, , ,

It is a rather difficult task explaining the progress of poetry. Although changes are evident between the authors of Ancient Greece, such as Homer, and those of medieval England (Chaucer); the romantics to the breakaway routes of free-verse in the Victorianera, its essence remains the same.

Poetry in one form or another has its roots firmly planted 6000 years ago.

Creators of ‘poetry’ at the time did not see it as a romantic art form as many see it today.  Around 3000BC poetry was merely a tool – a means of communication, of storytellingand explanation.

The earliest written work found is the ‘Epic of Gilgamesh’, a Sumerian legend datingback to the 4th Millennium BC.

Enkidu had defiled his body so pure,his legs stood still, though his herd was in motion.  Enkidu was weakened, could not run as before,but now he had reason, and wide understanding. (Epic of Gilgamesh, translated by Andrew George).

The later introduction of rhythm and rhyme enabled a more memorable form oforal record-keeping. It is believed the ‘lyric’ dates back to this era, where rhythmic storytelling was first added to music – to be accompanied by a ‘lyre’.

Short musical lyrics began to change into long narratives with the likes of Homer in Ancient Greece. The introduction of the written language aided greatly this transition asstories no longer needed to be easily memorised.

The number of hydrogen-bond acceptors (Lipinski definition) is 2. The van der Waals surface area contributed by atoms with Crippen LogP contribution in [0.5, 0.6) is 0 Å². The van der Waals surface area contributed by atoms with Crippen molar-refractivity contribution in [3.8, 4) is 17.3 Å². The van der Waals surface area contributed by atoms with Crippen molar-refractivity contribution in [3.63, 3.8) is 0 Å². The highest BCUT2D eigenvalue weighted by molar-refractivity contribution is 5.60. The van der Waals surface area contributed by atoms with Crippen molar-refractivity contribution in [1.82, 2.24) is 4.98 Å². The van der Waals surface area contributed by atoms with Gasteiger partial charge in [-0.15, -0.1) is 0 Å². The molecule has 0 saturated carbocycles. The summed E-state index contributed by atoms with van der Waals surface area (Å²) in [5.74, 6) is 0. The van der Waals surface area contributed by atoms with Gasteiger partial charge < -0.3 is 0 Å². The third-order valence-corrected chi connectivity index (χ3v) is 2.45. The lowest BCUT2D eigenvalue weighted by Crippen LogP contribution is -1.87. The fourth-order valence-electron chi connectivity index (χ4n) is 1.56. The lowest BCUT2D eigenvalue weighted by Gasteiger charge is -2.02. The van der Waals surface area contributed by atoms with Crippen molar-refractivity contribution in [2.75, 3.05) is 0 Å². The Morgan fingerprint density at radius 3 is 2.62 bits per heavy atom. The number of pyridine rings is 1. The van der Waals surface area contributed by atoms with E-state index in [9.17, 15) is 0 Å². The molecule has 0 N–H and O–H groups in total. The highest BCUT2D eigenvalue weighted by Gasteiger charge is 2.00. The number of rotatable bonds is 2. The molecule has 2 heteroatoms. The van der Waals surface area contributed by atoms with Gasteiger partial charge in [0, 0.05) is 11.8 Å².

Look now how mortals are blaming the gods, for they say that evil comes from us, but infact they themselves have woes beyond their share because of their own follies.  (The Odyssey, Homer).

Subject matter of the time tended to relate to the gods and of heroic storytelling.

Although written several thousand years later, poet Denny Bradbury incorporates amodern-day twist to the exaggerated heroic storytelling of the Greeks. Her poem ‘Nunon the Tow Path’ from ‘Denagerie of Poems’ takes a quiet approach to heroism – everyday people affecting the lives of others without question.

Unlike Denny, however, the ‘poets’ of Ancient Greece believed themselves more as translators to the gods (accepting the gift from Muses) than authors in their own right.

Roman poetry was for the most part a continuation of the Greek style. Yet here we start to see an introduction of philosophy and an attempt to blend gods and scientific understanding. And since ’tis thou aloneGuidest the Cosmos, and without thee naught is risen to reach the shining shores of light, Nor aught of joyful or of lovely born, Thee do I crave co-partner in that verse which I presume on nature to compose(On the Nature of Things, Lucretius, translated by William Ellery Leonard)

Poetry in a form continues to change and blossom with every new external influence. We leave it here questioning the power of the gods. They weren’t put there to be remote but to the wise were portals to represent the power of gods and light to earthbound mortals

(Still Standing, Denagerie of Poems, Denny Bradbury, 2009.)

Laura Scott